The message is clear to motorists – Watch your speed!
Kittanning Police Chief Bruce Mathews told Borough Council members last Monday night that his officers were ready to begin speed enforcement.
Council had received numerous complaints at various locations. Parents were concerned about children waiting for school buses. Elderly residents reported drivers traveling at high rates of speed making it dangerous for them to cross the highway.
Mathews said that initially his department will focus on North Water Street and Johnston Avenue. The chief emphasized that he wasn’t interested in writing citations, but rather encouraging drivers to comply with the speed limits.
“Since Tuesday, we have had about two dozen points of contact (traffic stops),” Mathews said. “We don’t want to be counter-productive as to why we are out here, so it is up to the officer on how to address warnings verses citations. The officer has that option. There is no set number of tickets that I have asked to be written. Instead, I want them to make points of contact and productivity to lowering the speed of drivers in the borough.”
Mathews believes that as the community begins to be aware of the speed limits again, they will comply and the number of “points of contact” will drop dramatically.
“You have to have allowances to work with people in the community, and not necessarily by the letter of the law. You can still get compliance, get the message across, have a presence out here and be effective.”
State law restricts municipalities from using radar. Therefore, lines have been painted across the street and Kittanning Police will use a sophisticated electronic stopwatch that is approved by the state for calculating speed.
“There’s a lot of misnomers about timing devices – that it’s antiquated – that it’s not up to speed – that they’re easy to beat in court. And that’s not true. This isn’t a stopwatch like you would have on your wrist watch. This is basically a mini-computer that does all the calculations. They have to be certified every 60 days, with certificates of accuracy, and they are approved safety timing device equipment by the state for use.”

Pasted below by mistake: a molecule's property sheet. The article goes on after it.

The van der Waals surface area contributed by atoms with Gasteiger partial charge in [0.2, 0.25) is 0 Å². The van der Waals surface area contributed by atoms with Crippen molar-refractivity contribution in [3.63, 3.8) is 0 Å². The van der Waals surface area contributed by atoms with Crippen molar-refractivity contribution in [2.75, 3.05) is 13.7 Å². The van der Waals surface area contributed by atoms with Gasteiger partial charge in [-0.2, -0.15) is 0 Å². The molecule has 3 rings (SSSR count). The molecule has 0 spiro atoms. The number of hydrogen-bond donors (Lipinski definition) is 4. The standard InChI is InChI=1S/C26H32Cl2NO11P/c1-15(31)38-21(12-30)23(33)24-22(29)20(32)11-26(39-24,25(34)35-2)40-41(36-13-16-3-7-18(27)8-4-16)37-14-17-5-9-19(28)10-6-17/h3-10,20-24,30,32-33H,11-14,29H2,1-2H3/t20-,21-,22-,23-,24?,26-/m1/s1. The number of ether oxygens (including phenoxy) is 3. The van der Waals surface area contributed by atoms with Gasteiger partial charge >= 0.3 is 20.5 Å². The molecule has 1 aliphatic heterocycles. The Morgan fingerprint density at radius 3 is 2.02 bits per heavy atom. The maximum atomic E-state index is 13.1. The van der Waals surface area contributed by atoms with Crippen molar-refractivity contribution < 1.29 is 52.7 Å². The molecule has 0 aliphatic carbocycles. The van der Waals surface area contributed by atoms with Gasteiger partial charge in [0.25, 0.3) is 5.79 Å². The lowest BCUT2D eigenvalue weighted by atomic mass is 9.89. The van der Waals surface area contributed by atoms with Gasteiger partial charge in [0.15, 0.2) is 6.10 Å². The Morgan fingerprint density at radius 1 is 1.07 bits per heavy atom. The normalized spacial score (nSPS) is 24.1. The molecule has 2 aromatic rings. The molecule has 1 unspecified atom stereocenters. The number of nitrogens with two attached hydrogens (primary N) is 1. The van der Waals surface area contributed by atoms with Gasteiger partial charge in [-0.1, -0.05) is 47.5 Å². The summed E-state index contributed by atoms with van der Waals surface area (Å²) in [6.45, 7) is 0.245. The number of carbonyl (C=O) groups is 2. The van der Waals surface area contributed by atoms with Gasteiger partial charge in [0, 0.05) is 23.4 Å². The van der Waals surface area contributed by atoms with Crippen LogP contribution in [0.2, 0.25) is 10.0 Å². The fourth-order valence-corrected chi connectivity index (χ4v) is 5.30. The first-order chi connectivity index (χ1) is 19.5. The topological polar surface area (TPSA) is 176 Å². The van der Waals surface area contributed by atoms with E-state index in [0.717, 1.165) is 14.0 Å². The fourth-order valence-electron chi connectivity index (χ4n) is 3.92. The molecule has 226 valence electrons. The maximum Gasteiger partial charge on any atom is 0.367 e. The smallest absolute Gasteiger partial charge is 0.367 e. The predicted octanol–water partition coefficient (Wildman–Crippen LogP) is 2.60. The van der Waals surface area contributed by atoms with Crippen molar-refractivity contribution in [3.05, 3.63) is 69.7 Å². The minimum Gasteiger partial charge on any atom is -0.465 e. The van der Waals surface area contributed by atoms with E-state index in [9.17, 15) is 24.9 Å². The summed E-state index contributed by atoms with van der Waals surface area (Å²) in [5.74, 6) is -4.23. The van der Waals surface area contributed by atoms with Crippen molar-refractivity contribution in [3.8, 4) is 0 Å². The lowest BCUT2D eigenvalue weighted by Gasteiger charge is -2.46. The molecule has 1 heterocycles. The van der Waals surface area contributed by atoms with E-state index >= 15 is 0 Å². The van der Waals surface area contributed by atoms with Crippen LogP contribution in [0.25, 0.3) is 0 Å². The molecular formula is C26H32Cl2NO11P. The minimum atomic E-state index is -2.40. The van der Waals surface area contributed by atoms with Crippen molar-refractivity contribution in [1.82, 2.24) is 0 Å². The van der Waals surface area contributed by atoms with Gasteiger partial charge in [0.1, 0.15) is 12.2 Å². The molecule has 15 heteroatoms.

Mathews said the department has two timing devices and could be used simultaneously at two different locations in the borough.
“This is really nice to use because when you come to set up, everything is already done. There’s no calibrating; there’s no calculating. The lines are at a set distance and already recorded. We don’t even have to be in the police car when it’s set up.”
While North Water Street and Johnston Avenue are designated as high traffic areas, Mathews said they aren’t the only areas police will be watching.
“You’ll see other areas where these lines are set up and it will be rotated in the enforcement. These are the high designated areas that are of grave concern and where we’re going to start the majority of the concentration in the beginning. There have been a few times already that we conducted enforcement on Orr Avenue.”
Mathews said Council will be given the results of enforcement for September at their meeting on Monday, October 7.